Earlier this year, during SugarCon 2016, we announced and demo’d the Customer Journey Plugin. We are excited to say the Sugar Customer Journey Solution (the plugin combined with the Sugar Platform), which automates complex business processes and maps them to the customer journey is now available.

As you may know, customer journey mapping is an important exercise that helps companies understand their customer’s perspective so they can meet needs and expectations. It also drives companies to reach all the business goals for individual customers – such as long-term engagement, buying additional products or services, or becoming a reference. The customer journey map itself is a visual diagram of the way your customers engage with you throughout the buying cycle. From the time they learn your company’s name or find you on Google, all the way to the time they purchase their first product/service from you, and even beyond that.

While it’s a fairly common exercise, the real challenge is turning the customer journey map from a theoretical framework or tracking mechanism into a practical tool proactively guides customers throughout their journeys. Many companies have tried to capture every aspect of their business with customer journey mapping, and as a result, created beautiful documents that did little more than sit on the shelf.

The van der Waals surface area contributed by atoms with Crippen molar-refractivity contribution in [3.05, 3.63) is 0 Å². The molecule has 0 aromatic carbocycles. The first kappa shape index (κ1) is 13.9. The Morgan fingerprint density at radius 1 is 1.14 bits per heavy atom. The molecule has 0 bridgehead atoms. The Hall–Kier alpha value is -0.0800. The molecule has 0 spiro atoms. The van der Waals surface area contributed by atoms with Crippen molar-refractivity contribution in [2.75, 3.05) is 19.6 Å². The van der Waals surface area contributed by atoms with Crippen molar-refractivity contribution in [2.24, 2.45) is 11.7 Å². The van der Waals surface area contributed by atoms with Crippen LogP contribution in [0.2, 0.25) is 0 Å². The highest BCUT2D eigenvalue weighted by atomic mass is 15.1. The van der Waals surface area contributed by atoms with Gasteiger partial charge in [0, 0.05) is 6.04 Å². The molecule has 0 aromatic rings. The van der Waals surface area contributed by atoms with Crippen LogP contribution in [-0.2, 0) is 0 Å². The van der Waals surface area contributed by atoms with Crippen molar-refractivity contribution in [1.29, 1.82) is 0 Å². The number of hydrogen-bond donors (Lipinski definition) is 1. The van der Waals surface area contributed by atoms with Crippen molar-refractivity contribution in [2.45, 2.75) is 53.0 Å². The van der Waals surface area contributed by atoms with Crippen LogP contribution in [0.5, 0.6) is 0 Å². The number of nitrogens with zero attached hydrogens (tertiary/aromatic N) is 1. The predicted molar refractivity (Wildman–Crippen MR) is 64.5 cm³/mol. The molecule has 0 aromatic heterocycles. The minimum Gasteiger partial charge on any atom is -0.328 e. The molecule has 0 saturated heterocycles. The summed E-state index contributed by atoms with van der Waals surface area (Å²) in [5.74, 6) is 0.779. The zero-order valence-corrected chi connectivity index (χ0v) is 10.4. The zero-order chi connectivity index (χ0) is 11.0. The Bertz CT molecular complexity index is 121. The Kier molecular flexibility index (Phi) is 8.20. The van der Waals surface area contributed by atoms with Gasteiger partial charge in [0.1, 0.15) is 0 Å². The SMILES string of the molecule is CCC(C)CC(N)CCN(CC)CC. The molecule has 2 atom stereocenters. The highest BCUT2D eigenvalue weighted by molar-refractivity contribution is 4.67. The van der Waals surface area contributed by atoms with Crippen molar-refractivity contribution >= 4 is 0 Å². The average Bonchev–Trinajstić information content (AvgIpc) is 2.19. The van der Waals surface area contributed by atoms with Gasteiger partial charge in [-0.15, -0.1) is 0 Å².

customer-journey-solution-brief-2016-08-02-3

Enter the Customer Journey Solution. It was developed by AddOptify, a longtime SugarCRM partner, in cooperation with internationally-recognized customer strategist, Phil Winters. It is based on best practices from his work with more than 650 organizations that have reoriented their businesses around a deeper understanding of the customer’s decision processes.

The new plugin comes with a customer decision Indicator chart, which displays the individual customer’s progress through the journey, and an advanced customer decision workflow panel, which quickly describes every task or action the user must complete in order to help a customer advance to the next decision stage. Each activity in the customer journey is modeled as a native Sugar task, call or meeting. The result is a streamlined process that synchronizes all customer-facing activities, from marketing and sales through on-boarding and renewal.